> In article <email@example.com>, Marcus Didius Falco
> <firstname.lastname@example.org> wrote:
>> Whether or not you agree with Whitacre, you can understand his frustration.
>> Companies like Google and Yahoo pay some fees to connect to their
>> servers to the Internet, but AT&T will collect little if any
>> additional revenue when Yahoo starts offering new features that take
>> up lots of bandwidth on the Internet. When Yahoo's millions of
>> customers download huge blocks of video or play complex video games,
>> AT&T ends up carrying that increased digital traffic without
>> additional financial compensation.
> That's a bunch of bull crap. Google, Yahoo, et. al. pay for bandwidth.
> The fees they pay for network connectivity are based on bandwidth
> allocation. Now ATT is whining because Google, etc. are actually using
> the bandwidth that they're paying for.
The old line telecom providers have always relied on a tiered-service
pricing model: relatively cheap basic services, such as local POTS
"lifeline" service, subsidized by higher-priced and higher-profit
premium offerings. Although the amounts of the subsidies vary, the basic
premise has always been that business users pay more because they get
more utility from phones and because the network is designed to meet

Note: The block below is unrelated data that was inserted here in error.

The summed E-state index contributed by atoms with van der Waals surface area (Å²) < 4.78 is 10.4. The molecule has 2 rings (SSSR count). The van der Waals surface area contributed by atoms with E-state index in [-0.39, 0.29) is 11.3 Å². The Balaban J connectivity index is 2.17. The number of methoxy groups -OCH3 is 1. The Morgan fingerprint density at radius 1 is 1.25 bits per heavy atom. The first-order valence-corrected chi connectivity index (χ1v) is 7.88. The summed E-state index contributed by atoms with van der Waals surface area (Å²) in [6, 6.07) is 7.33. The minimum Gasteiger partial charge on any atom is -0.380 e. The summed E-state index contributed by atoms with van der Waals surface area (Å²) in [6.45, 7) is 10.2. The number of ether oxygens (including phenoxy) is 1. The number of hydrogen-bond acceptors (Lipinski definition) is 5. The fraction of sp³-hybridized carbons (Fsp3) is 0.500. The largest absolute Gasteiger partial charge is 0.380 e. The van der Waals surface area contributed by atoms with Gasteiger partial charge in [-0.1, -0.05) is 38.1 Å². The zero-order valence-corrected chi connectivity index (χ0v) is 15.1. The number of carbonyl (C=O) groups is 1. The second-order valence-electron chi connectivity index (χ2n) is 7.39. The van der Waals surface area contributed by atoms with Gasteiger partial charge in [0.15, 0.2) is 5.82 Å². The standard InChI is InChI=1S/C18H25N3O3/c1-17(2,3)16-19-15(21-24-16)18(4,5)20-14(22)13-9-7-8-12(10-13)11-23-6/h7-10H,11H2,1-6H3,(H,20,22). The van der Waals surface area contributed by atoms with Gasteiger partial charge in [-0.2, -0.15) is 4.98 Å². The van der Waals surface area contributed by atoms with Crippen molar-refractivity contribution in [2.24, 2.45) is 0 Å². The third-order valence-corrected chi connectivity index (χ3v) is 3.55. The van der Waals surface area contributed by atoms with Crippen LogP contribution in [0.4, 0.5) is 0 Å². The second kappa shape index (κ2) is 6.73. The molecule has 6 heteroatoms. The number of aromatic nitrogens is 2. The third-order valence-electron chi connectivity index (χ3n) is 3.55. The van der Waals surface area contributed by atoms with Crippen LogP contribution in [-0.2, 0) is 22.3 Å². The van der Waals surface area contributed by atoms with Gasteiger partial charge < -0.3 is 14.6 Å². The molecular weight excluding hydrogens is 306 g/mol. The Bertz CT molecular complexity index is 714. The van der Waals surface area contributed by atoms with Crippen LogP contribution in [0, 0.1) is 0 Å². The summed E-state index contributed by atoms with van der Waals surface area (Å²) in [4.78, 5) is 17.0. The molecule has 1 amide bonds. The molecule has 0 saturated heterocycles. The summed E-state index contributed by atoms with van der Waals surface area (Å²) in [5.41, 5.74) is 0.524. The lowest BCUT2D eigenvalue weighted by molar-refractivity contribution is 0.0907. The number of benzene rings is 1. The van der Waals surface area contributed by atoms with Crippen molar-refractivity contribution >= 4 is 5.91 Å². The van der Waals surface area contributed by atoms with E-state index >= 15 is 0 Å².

business service levels, and that premium residential offerings, such as
call waiting, are also priced at high-profit margins.
The reason SBC-AT&T and the other "Baby Bells" are whining is because
the Internet has drawn the premium services out from under the Bell
umbrella, and left the RBOC's with only a basic service -- the pipes --
to make their profits. Shannon's rule applies in both a technical and
an economic sense here: bandwidth is the enemy of switching, and
bandwidth-intensive industries like Google/Yahoo/MSN et al are now
girding for battle with the old-line switching organizations that see
their chokehold on business communications slipping away.
In short, the RBOC's are trying to convince the Congress that they
should enjoy a share of the profit made on the Internet because they
are involved with providing the basic service that makes it possible:
it's an old argument, but the RBOCs are old companies and they think
that old scams work best. Since the Internet, by its very nature,
concentrates power at the endpoints, the former monopolists are
floating trial balloons to see if the public will stand for them
finding a new way to gouge the consumer.
(Filter noise from my address for direct replies)